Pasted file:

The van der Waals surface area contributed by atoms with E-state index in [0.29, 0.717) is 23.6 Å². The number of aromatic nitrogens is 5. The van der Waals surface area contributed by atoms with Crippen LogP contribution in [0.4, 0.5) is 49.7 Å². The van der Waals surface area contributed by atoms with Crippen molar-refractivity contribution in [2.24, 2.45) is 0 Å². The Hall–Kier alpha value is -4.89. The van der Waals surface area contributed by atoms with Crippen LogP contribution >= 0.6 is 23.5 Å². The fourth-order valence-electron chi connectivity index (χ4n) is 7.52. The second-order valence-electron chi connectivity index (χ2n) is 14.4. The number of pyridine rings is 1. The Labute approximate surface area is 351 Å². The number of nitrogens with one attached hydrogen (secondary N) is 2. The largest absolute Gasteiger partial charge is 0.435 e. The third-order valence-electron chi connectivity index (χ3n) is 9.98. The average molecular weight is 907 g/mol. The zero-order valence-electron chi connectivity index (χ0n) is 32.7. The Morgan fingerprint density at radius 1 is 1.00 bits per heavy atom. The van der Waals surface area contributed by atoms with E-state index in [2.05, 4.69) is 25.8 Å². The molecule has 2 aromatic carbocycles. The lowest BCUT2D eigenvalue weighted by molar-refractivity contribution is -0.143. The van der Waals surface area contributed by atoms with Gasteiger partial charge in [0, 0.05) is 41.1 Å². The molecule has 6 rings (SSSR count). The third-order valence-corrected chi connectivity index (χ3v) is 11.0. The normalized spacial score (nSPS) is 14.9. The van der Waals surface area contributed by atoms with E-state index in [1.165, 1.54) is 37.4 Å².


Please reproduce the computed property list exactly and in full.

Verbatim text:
The van der Waals surface area contributed by atoms with E-state index in [0.29, 0.717) is 23.6 Å². The number of aromatic nitrogens is 5. The van der Waals surface area contributed by atoms with Crippen LogP contribution in [0.4, 0.5) is 49.7 Å². The van der Waals surface area contributed by atoms with Crippen molar-refractivity contribution in [2.24, 2.45) is 0 Å². The Hall–Kier alpha value is -4.89. The van der Waals surface area contributed by atoms with Crippen LogP contribution >= 0.6 is 23.5 Å². The fourth-order valence-electron chi connectivity index (χ4n) is 7.52. The second-order valence-electron chi connectivity index (χ2n) is 14.4. The number of pyridine rings is 1. The Labute approximate surface area is 351 Å². The number of nitrogens with one attached hydrogen (secondary N) is 2. The largest absolute Gasteiger partial charge is 0.435 e. The third-order valence-electron chi connectivity index (χ3n) is 9.98. The average molecular weight is 907 g/mol. The zero-order valence-electron chi connectivity index (χ0n) is 32.7. The Morgan fingerprint density at radius 1 is 1.00 bits per heavy atom. The van der Waals surface area contributed by atoms with E-state index in [2.05, 4.69) is 25.8 Å². The molecule has 2 aromatic carbocycles. The lowest BCUT2D eigenvalue weighted by molar-refractivity contribution is -0.143. The van der Waals surface area contributed by atoms with Gasteiger partial charge in [0, 0.05) is 41.1 Å². The molecule has 6 rings (SSSR count). The third-order valence-corrected chi connectivity index (χ3v) is 11.0. The normalized spacial score (nSPS) is 14.9. The van der Waals surface area contributed by atoms with E-state index in [1.165, 1.54) is 37.4 Å².